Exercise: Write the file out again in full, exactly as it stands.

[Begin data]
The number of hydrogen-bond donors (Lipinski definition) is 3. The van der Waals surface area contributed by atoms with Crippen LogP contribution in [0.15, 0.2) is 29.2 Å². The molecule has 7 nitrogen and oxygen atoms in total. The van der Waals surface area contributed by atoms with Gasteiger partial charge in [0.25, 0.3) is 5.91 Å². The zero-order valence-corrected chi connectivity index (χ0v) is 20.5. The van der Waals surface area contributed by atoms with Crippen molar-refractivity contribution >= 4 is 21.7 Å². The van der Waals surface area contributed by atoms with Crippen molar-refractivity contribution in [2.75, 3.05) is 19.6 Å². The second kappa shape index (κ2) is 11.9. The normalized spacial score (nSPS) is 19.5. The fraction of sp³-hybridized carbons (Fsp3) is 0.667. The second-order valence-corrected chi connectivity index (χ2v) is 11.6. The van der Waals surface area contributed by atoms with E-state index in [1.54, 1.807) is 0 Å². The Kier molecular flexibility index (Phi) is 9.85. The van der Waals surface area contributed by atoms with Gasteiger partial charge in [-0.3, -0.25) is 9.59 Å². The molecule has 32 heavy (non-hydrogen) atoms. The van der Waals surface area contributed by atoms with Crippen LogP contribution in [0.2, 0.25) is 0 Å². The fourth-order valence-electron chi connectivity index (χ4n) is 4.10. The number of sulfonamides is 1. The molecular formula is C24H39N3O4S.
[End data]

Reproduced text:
The number of hydrogen-bond donors (Lipinski definition) is 3. The van der Waals surface area contributed by atoms with Crippen LogP contribution in [0.15, 0.2) is 29.2 Å². The molecule has 7 nitrogen and oxygen atoms in total. The van der Waals surface area contributed by atoms with Gasteiger partial charge in [0.25, 0.3) is 5.91 Å². The zero-order valence-corrected chi connectivity index (χ0v) is 20.5. The van der Waals surface area contributed by atoms with Crippen molar-refractivity contribution >= 4 is 21.7 Å². The van der Waals surface area contributed by atoms with Crippen molar-refractivity contribution in [2.75, 3.05) is 19.6 Å². The second kappa shape index (κ2) is 11.9. The normalized spacial score (nSPS) is 19.5. The fraction of sp³-hybridized carbons (Fsp3) is 0.667. The second-order valence-corrected chi connectivity index (χ2v) is 11.6. The van der Waals surface area contributed by atoms with E-state index in [1.54, 1.807) is 0 Å². The Kier molecular flexibility index (Phi) is 9.85. The van der Waals surface area contributed by atoms with Gasteiger partial charge in [-0.3, -0.25) is 9.59 Å². The molecule has 32 heavy (non-hydrogen) atoms. The van der Waals surface area contributed by atoms with Crippen LogP contribution in [0.2, 0.25) is 0 Å². The fourth-order valence-electron chi connectivity index (χ4n) is 4.10. The number of sulfonamides is 1. The molecular formula is C24H39N3O4S.